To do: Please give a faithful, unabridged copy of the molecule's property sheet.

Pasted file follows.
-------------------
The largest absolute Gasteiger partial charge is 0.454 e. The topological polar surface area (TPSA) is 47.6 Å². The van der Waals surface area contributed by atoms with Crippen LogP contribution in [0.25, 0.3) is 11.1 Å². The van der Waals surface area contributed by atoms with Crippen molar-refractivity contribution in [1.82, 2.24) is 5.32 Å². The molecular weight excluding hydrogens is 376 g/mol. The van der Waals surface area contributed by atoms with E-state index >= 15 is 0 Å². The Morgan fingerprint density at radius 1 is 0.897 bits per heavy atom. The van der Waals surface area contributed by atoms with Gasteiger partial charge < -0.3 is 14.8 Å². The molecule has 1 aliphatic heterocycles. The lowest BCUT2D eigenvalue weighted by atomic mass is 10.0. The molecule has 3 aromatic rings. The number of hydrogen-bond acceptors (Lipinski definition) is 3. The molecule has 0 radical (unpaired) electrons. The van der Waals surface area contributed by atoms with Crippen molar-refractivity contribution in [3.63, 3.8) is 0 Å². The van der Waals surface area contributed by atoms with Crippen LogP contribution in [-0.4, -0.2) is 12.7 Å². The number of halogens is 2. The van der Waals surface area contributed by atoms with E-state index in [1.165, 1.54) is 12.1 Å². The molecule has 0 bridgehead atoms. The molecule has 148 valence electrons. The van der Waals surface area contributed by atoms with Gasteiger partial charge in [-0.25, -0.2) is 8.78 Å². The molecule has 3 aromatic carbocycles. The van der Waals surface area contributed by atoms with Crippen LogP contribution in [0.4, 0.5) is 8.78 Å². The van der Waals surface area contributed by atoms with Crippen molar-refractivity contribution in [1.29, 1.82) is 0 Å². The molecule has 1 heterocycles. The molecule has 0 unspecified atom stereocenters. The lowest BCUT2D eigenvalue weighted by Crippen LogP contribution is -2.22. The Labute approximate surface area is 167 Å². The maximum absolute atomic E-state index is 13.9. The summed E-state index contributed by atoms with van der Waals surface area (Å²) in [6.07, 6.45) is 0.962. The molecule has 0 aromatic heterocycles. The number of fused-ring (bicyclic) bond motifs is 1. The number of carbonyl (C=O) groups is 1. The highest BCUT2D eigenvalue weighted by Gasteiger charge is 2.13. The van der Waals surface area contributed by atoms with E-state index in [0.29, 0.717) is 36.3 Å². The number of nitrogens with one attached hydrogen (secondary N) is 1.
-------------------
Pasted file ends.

The largest absolute Gasteiger partial charge is 0.454 e. The topological polar surface area (TPSA) is 47.6 Å². The van der Waals surface area contributed by atoms with Crippen LogP contribution in [0.25, 0.3) is 11.1 Å². The van der Waals surface area contributed by atoms with Crippen molar-refractivity contribution in [1.82, 2.24) is 5.32 Å². The molecular weight excluding hydrogens is 376 g/mol. The van der Waals surface area contributed by atoms with E-state index >= 15 is 0 Å². The Morgan fingerprint density at radius 1 is 0.897 bits per heavy atom. The van der Waals surface area contributed by atoms with Gasteiger partial charge < -0.3 is 14.8 Å². The molecule has 1 aliphatic heterocycles. The lowest BCUT2D eigenvalue weighted by atomic mass is 10.0. The molecule has 3 aromatic rings. The number of hydrogen-bond acceptors (Lipinski definition) is 3. The molecule has 0 radical (unpaired) electrons. The van der Waals surface area contributed by atoms with Crippen molar-refractivity contribution in [3.63, 3.8) is 0 Å². The van der Waals surface area contributed by atoms with Crippen LogP contribution in [-0.4, -0.2) is 12.7 Å². The number of halogens is 2. The van der Waals surface area contributed by atoms with E-state index in [1.165, 1.54) is 12.1 Å². The molecule has 0 bridgehead atoms. The molecule has 148 valence electrons. The van der Waals surface area contributed by atoms with Gasteiger partial charge in [-0.25, -0.2) is 8.78 Å². The molecule has 3 aromatic carbocycles. The van der Waals surface area contributed by atoms with Crippen LogP contribution in [0.4, 0.5) is 8.78 Å². The van der Waals surface area contributed by atoms with Crippen molar-refractivity contribution in [1.29, 1.82) is 0 Å². The molecule has 1 heterocycles. The molecule has 0 unspecified atom stereocenters. The lowest BCUT2D eigenvalue weighted by Crippen LogP contribution is -2.22. The Labute approximate surface area is 167 Å². The maximum absolute atomic E-state index is 13.9. The summed E-state index contributed by atoms with van der Waals surface area (Å²) in [6.07, 6.45) is 0.962. The molecule has 0 aromatic heterocycles. The number of fused-ring (bicyclic) bond motifs is 1. The number of carbonyl (C=O) groups is 1. The highest BCUT2D eigenvalue weighted by Gasteiger charge is 2.13. The van der Waals surface area contributed by atoms with E-state index in [0.29, 0.717) is 36.3 Å². The number of nitrogens with one attached hydrogen (secondary N) is 1.